The Christmas story is one of hope and joy. This is a necessary word for men and women of all cultures and languages to hear, particularly this year.
What a tragic year. It began with thousands being killed by the horrific tsunami. Then the death toll for Iraqis and American soldiers increased dramatically and the war seemed to make everyone less hopeful and more fearful. Hurricane Katrina destroyed <?xml:namespace prefix = st1 ns = “urn:schemas-microsoft-com:office:smarttags” />New Orleans as we saw thousands lose their homes, their dignity and their lives. We cried, “How long, O Lord, how long?” <?xml:namespace prefix = o ns = “urn:schemas-microsoft-com:office:office” />
Our question was only to be met with the staggering news of a powerful earthquake in Pakistan where again, thousands lost their lives.
Indeed it seems as though the earth has been cursed and that man will only inherit sorrow upon sorrow. How can Christians sing “Joy to the World” when people are in so much sorrow?
But it is into this sorrow that Christ came long ago and comes again today. When Christ was born in Bethlehem many years ago the words of Jeremiah the prophet were read protesting Herod’s furious rage and the killing of innocent children: “A voice was heard in Ramah…. Rachel weeping for her children; she refused to be consoled because they are no more.” (Mt.2:18)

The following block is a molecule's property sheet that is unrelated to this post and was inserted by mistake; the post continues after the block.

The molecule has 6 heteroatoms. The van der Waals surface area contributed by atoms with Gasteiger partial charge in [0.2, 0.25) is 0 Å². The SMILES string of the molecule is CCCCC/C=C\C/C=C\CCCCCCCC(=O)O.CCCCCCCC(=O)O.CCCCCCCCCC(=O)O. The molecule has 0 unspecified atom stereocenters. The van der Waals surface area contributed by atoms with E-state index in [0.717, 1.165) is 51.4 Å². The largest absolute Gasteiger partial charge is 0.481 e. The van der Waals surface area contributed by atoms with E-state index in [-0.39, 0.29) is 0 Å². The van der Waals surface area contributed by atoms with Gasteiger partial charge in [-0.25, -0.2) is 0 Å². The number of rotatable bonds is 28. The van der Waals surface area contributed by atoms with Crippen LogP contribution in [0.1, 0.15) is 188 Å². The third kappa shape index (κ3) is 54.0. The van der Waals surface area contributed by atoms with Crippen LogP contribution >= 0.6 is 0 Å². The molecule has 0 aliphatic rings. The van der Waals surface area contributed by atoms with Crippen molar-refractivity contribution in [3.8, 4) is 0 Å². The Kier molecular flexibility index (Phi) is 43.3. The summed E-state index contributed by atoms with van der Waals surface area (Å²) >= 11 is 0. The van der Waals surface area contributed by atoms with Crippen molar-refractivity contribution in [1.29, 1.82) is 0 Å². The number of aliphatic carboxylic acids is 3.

Indeed at this Christmas time mothers worldwide, new Rachels, are again crying. They are crying for the 40 million HIV/Aids infected in Africa. Rachel is again crying for the death of so many innocent children in wars in Iraq and Israel and Palestine, in Afghanistan and Pakistan, in Indonesia and the list goes on.
Yes the world is cursed and under the sway of the wicked one. But then we hear a voice, and a new song that sings of redemption, of forgiveness, of hope. It is a redemption that has come to all in the birth of Jesus Christ; redemption is for all eternity, from the beginning to the end.
The hymn writer, Isaac Watts expressed this in the third verse of his hymn, “Joy to the World:” Christ’s redemption goes back to the garden of Eden and extends to the future: “No more let sin and sorrows grow, nor thorns infest the ground; He comes to make His blessings flow, Far as the curse is found, Far as the curse is found.”
What joy to know that the redemption of Christ goes back to the beginning and extends throughout all of history, all the time of our lives.
So, yes Christians can sing in the midst of all the tragedy and suffering. We can sing of joy because we know that the people in darkness have seen a great light. We can sing of joy because we know that the long expected Messiah has come in Jesus Christ, to redeem his people, to redeem you and me.
The world may be cursed by evil but it is also blessed by a great God of redemption in Jesus Christ. Indeed, with joy we can sing that “far as the cruse is found” Jesus Christ is there redeeming, forgiving and giving hope.
And that is the reason that in the midst of all the tragedies of life … in the midst of tsunamis and wars, in the midst of Hurricane Katrina and Pakistan earthquakes, there stands one who does not leave us alone but is indeed God’s eternal presence amongst us, even Jesus Christ our Lord.
Therefore, as Christians we must work to bring this message of hope and forgiveness to all humanity. That’s why during the Second Sunday in Advent, Dec. 11, the Baptist World Alliance calls upon all of our people to pray for human rights worldwide. You can pray. Your church can pray.
Together we can pray for the suffering. Visit the BWA Web site and use the Power Point presentation to encourage your church and friends to pray and to preach the Good News of forgiveness and love … far as the curse is found.
Therefore, we wish you a Christmas of much joy.
Denton Lotz is general secretary of the Baptist World Alliance.